How transparency can make you a more effective leader
Transparent leadership inspires hope in employees, emboldens them with clarity, brings them closer to the company’s mission and makes crises surmountable with relative ease
One obvious reason to emphasise transparency in leadership is the need to prioritize clarity. We have lived in and continue to live in unpredictable times where careers and existences remain in flux. In such a scenario, transparent leadership, to an extent, can provide the relief of certainty we have missed all this while. Transparency inevitably builds trust and contributes to employees feeling safe under your guidance
The most important role of a leader is to set a clear direction, be transparent about how to get there and stay the course
- Irene Rosenfield-Mondelez
The top-down model of leadership can safely be called obsolete today. Strict hierarchical management has lost its cultural valency in the favour of collaborative regimes. Yet, on one hand, the remnants of the old order remain with functional hierarchies in place and on the other, collaborations crucially require trust. Leading harmoniously in an order where hierarchies continue to exist and collaborating meaningfully make transparency interminably significant. Transparent leadership, in fact, is not just immensely relevant for the times we live in but also for spearheading our march into a future of better professional cultures.
One obvious reason to emphasise transparency in leadership is the need to prioritize clarity. We have lived in and continue to live in unpredictable times where careers and existences remain in flux. In such a scenario, transparent leadership, to an extent, can provide the relief of certainty we have missed all this while. Transparency inevitably builds trust and contributes to employees feeling safe under your guidance.
As leadership strategist Glenn Llopis notes in a Forbes article, trust and transparency have become popular workplace demands as employees seek to be aware of what is real and true. Fatigued with the unexpected, people want to exist in a work environment that allows one to have greater clarity of thought – by eliminating the unknowns. In other words, as per his study, employees want transparency to be able to "plan and protect themselves."
On a related note, for Professor Dorie Clark, transparency is "brand insurance", a protection against unexpected disasters and externalities for the organization. The same applies to individuals, particularly leaders. It is extremely possible to make mistakes in today's highly competitive and unrelenting workplace and there are some debacles which cannot be predicted despite preparedness. In those dismal circumstances, what keeps leadership afloat, credible and powerful is transparency. Explaining your rationale, communicating your proposed methodologies across the organisations and owning up in the face of oversight or failure only bolsters your credentials as a leader.
Furthermore, transparency is an immediate elevation of all cultures of productivity. It bridges communication gaps between colleagues as well as between the top brass of the company and other levels, enabling a seamless, synergized environment to tackle problems, discuss concerns and keep promises realistic and professional performances in tune with the organization's expectations and ambitions. Rob Peters, author of Standard of Trust Leadership recounts a story of his early days at IBM when he and his superior discussed a crisis and solved it through a transparent handling of the circumstance. He recounts in a 2015 Pulse article, reproduced by Medium,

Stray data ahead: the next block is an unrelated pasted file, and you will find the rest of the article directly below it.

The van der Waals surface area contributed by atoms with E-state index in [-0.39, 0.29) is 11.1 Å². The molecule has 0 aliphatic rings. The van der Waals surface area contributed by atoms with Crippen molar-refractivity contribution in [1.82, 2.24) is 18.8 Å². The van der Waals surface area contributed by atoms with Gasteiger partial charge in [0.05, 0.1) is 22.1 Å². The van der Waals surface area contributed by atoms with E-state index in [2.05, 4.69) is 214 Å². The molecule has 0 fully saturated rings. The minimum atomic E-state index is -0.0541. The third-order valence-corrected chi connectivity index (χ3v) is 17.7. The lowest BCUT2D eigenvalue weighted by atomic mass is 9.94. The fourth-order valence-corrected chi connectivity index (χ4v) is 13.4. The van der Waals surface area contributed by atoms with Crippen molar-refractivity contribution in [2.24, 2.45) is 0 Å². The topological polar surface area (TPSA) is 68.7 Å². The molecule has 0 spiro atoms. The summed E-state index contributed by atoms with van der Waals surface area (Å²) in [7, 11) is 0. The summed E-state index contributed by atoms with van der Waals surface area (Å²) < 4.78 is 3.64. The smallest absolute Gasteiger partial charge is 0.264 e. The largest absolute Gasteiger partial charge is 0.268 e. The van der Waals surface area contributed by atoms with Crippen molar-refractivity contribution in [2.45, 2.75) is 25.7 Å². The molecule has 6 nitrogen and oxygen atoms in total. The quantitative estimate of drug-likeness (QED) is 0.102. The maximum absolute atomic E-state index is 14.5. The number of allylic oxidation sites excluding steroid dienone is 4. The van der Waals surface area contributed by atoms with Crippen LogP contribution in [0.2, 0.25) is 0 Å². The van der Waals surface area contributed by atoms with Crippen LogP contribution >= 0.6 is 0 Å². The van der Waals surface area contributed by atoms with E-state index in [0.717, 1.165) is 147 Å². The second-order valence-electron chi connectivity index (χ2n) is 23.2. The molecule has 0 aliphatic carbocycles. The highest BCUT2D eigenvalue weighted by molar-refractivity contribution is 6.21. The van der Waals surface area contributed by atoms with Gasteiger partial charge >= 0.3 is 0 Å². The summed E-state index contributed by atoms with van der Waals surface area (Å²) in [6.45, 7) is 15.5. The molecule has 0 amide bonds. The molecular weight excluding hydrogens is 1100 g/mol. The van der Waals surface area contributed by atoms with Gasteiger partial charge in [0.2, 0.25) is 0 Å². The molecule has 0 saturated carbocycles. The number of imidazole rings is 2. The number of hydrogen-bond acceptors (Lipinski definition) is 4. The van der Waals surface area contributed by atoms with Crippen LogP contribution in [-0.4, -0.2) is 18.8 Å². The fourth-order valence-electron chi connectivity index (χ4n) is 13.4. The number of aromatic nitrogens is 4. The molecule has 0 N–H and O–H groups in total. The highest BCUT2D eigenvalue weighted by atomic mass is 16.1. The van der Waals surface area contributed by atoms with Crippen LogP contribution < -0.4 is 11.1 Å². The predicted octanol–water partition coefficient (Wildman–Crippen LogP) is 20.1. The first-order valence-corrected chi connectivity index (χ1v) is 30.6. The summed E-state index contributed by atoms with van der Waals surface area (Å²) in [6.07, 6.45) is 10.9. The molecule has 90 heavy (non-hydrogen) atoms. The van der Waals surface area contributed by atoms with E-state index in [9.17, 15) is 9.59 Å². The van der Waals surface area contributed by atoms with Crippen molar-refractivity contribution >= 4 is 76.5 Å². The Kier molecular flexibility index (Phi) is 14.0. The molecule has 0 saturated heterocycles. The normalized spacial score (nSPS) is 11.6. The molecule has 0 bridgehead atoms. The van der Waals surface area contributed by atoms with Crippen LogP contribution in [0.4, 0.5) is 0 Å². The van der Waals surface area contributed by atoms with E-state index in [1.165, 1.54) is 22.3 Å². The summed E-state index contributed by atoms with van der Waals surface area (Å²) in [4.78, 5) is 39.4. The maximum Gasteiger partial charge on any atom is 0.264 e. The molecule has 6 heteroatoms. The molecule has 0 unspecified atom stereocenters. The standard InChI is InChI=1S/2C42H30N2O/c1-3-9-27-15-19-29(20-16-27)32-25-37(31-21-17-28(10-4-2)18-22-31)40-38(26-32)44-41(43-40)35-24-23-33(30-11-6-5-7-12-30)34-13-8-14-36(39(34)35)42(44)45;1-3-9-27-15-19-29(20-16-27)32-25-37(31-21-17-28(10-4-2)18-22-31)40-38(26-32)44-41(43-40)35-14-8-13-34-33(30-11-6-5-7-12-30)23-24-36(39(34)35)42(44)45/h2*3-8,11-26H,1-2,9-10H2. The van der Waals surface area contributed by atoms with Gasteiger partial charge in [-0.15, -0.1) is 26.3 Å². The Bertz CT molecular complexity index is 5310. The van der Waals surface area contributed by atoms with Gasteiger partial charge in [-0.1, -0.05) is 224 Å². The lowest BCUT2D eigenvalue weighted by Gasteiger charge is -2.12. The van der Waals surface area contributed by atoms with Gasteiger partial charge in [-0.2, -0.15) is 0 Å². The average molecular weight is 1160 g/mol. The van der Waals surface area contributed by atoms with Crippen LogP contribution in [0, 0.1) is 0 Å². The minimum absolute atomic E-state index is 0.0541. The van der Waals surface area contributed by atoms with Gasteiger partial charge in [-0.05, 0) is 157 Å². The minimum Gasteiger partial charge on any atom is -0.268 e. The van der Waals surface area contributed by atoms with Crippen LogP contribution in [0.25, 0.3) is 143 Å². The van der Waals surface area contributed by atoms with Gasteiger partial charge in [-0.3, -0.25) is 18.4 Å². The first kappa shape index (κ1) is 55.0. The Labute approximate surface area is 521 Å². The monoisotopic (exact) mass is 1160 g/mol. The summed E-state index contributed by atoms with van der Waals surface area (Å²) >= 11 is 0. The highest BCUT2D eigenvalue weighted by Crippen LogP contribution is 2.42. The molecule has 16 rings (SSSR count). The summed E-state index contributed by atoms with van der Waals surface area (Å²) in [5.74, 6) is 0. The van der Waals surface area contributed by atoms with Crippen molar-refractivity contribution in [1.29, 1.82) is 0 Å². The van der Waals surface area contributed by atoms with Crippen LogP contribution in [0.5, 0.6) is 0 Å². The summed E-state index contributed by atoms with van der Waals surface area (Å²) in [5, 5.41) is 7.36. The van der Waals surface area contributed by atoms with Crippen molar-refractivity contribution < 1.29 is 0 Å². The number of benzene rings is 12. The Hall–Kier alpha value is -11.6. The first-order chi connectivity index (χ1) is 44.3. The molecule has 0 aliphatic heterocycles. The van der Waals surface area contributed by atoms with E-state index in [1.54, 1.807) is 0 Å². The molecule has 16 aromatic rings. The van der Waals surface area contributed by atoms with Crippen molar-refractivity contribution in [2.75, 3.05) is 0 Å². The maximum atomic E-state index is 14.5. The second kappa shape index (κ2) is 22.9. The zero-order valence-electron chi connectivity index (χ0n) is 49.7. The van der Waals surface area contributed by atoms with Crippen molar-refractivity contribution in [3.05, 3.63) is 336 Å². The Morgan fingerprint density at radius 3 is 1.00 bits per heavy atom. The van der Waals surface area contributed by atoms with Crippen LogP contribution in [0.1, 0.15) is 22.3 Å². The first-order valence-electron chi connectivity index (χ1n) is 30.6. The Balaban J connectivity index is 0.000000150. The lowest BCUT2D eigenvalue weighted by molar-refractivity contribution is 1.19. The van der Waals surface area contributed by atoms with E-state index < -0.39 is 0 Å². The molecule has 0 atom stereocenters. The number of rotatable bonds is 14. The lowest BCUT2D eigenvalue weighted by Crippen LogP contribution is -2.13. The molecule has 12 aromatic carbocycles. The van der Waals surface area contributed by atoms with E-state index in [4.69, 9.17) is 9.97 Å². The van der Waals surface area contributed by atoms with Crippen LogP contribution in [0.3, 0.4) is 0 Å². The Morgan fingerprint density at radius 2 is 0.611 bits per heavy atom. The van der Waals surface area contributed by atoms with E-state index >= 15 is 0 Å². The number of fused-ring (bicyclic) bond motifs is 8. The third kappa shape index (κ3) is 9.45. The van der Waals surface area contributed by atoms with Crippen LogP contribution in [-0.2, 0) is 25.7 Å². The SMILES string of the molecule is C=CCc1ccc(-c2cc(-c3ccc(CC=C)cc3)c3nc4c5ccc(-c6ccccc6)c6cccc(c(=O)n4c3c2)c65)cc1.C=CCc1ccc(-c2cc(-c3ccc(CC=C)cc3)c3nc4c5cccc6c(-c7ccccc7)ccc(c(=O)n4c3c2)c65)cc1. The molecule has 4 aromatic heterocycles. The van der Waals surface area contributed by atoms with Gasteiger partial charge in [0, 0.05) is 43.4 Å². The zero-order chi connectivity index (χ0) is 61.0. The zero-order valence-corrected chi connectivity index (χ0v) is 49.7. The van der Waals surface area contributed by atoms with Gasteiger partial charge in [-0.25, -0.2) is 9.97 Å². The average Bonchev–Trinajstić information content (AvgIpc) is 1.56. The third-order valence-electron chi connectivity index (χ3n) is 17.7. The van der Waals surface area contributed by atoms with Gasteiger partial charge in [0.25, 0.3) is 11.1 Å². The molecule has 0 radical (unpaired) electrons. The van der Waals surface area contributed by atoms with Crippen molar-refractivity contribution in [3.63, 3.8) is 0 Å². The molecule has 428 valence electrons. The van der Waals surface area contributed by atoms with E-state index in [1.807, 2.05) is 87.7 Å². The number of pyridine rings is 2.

"After confronting my boss, he told me - "Rob, I am being told that I must achieve a specific revenue target that year and if I cannot achieve it, I am going to have to reduce staff. I would rather not inject additional anxiety in the team." I responded by recommending that if he openly shared his fears with our team and that if someone was not able to handle the truth - then we would uncover another problem. In other words, my boss' leadership group would be more successful at crafting a strategy to exceed performance requirements; rather than reducing an operating budget. We did and my manager learned an important principle about how to solve difficulties by being transparent with his entire team."
As the aforementioned case demonstrates, transparent leadership is a boost not just to productivity but also to team cohesion and interpersonal coordination. Under transparent leaders, vulnerabilities are shared, the scope for miscommunication and conflict is reduced and tough but necessary conversations find a suitable place to unfold. It integrates employees with the core purpose of the organization, making them feel more connected to a workplace where everything operates in trustworthy ways.
Summing up, transparency can endow leadership with the credibility and trust it needs to spearhead an organization powerfully. Transparent leadership inspires hope in employees, emboldens them with clarity, brings them closer to the company's mission and makes crises surmountable with relative ease. Such leadership runs on the fuel of authenticity and energizes organisations to foster exemplary professionalism and reap the richest dividends possible.
(The author is Chief Impact
Officer at Recykal Foundation)